My daughter saw Tyler Perry’s For Colored Girls Sunday afternoon. When she walked back in the house that evening, I said, “Hi. How was the movie?” “BLACK MEN SUCK!” she shot back.
She was kidding. I think.
The Tyler Perry Express slowed down a bit this weekend with For Colored Girls. The three-hanky melodrama grossed $20 million, but that was only good enough for third place behind Megamind and Due Date. Box Office Mojo says polling showed that 82 percent of the audience was female, 87 percent was over 25 years old and 81 percent was black.
But fear not! Perry will slip back into Madea’s padded bra again in Madea’s Big Happy Family in 2011. Hoo-rah.
When I read Perry was associated with this project, I thought it was just another case of a work by a woman being given over to a man to turn into a movie. Selecting one that had made his mark directing lazy comedies/morality tales seemed a strange choice. It still does.
I had it mind someone like a Kasi Lemmons or Julie Dash or some Black woman. What do Waiting To Exhale, Beloved, The Color Purple and Precious all have in common?
Stories of sisters catching hell written by Terry McMillian, Toni Morrison, Alice Walker and Sapphire and directed by Forrest Whitaker, Jonathan Demme, Steven Spielberg and Lee Daniels. What’s wrong with this picture, huh? Sisters aren’t doing it for themselves.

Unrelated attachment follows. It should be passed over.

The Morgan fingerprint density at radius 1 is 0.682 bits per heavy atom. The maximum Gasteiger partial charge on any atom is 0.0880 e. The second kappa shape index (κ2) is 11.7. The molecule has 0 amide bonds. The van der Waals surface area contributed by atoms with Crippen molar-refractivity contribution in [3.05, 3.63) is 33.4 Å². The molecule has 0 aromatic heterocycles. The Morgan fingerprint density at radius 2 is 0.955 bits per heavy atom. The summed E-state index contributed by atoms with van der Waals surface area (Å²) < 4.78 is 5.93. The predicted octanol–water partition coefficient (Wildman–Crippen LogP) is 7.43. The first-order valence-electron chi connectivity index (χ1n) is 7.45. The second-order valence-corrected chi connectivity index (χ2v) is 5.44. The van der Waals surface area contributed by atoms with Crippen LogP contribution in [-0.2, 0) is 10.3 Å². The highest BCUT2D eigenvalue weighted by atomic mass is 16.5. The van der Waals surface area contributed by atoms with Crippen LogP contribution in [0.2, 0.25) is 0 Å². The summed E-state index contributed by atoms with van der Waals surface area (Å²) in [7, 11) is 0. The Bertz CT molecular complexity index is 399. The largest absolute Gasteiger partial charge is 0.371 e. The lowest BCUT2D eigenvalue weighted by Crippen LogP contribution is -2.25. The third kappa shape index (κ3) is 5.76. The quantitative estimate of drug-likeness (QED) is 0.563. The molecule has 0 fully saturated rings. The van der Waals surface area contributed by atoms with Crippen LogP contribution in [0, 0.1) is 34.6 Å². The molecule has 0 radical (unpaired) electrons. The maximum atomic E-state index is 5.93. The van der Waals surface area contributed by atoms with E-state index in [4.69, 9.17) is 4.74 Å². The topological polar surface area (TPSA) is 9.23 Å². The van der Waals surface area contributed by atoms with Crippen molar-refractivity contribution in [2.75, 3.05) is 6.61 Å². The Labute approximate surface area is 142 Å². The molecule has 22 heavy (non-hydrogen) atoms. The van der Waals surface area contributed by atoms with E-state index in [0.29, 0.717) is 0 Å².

I wanted to write an article about why Black female directors don’t get a chance to direct films based on books by Black female writers, but no one seemed interested.
Ever notice that for all his supposed clout in Hollywood, Tyler Perry has never raised his game beyond corny melodramas? Perry seems to have problems writing characters for top Black actors. By now shouldn’t he have come up with at least ONE part a Denzel Washington, Will Smith, Morgan Freeman, or Forest Whittaker would want?
Even Samuel L. Jackson won’t do a Tyler Perry flick and Sam will act in anything.
Here’s my totally amateur theory: Tyler Perry does not like Black men. He’s admitted being molested by one. He hates his father though he takes care of him. I don’t get the feeling he’s had a lot of healthy relationships with men. He has a low opinion of brothers and that’s why he clowns them so much in his wretched movies.
Perry has to be given some credit for making films for Black women. It’s too bad in the process he has to depict Black men as bums, baby-killers, rapists and down-low creepers infecting their women with HIV.
I like this take from Boston Globe movie critic Wesley Morris from his review: ” Perry has been playing a black woman for so long — he’s starred as the armed-and-dangerous Madea in at least five movies — that he practically is one. But black men in Perry’s movie are a source of visceral, physical ache. It’s as if a brother has broken his heart, too. For peace and redemption, he’s turned, as many a woman has, to Shange. How cathartic this has been for him is unclear.”
Thanks Tyler. You’re a credit to your gender. Soon as you make up your mind which one it is.